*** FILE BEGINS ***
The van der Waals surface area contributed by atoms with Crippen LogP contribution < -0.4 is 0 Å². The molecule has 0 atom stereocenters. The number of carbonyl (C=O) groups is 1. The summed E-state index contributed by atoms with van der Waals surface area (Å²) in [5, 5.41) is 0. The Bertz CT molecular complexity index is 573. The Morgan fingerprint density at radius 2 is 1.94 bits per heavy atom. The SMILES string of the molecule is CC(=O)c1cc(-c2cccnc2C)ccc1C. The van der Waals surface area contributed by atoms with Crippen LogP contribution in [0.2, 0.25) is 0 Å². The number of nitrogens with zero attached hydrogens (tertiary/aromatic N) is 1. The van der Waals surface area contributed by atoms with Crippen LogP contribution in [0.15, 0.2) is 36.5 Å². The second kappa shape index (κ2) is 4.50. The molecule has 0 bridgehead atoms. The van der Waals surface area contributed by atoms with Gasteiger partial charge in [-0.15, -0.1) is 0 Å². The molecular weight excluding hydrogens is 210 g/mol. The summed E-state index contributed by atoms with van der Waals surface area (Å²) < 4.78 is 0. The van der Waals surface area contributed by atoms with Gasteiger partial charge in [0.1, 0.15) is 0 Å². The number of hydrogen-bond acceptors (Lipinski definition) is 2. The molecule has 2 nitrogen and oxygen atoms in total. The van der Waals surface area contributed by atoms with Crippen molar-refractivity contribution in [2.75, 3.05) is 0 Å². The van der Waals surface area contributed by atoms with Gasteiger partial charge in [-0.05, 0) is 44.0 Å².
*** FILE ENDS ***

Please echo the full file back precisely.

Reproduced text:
The van der Waals surface area contributed by atoms with Crippen LogP contribution < -0.4 is 0 Å². The molecule has 0 atom stereocenters. The number of carbonyl (C=O) groups is 1. The summed E-state index contributed by atoms with van der Waals surface area (Å²) in [5, 5.41) is 0. The Bertz CT molecular complexity index is 573. The Morgan fingerprint density at radius 2 is 1.94 bits per heavy atom. The SMILES string of the molecule is CC(=O)c1cc(-c2cccnc2C)ccc1C. The van der Waals surface area contributed by atoms with Crippen LogP contribution in [0.2, 0.25) is 0 Å². The number of nitrogens with zero attached hydrogens (tertiary/aromatic N) is 1. The van der Waals surface area contributed by atoms with Crippen LogP contribution in [0.15, 0.2) is 36.5 Å². The second kappa shape index (κ2) is 4.50. The molecule has 0 bridgehead atoms. The van der Waals surface area contributed by atoms with Gasteiger partial charge in [-0.15, -0.1) is 0 Å². The molecular weight excluding hydrogens is 210 g/mol. The summed E-state index contributed by atoms with van der Waals surface area (Å²) < 4.78 is 0. The van der Waals surface area contributed by atoms with Gasteiger partial charge in [0.1, 0.15) is 0 Å². The number of hydrogen-bond acceptors (Lipinski definition) is 2. The molecule has 2 nitrogen and oxygen atoms in total. The van der Waals surface area contributed by atoms with Crippen molar-refractivity contribution in [2.75, 3.05) is 0 Å². The van der Waals surface area contributed by atoms with Gasteiger partial charge in [-0.05, 0) is 44.0 Å².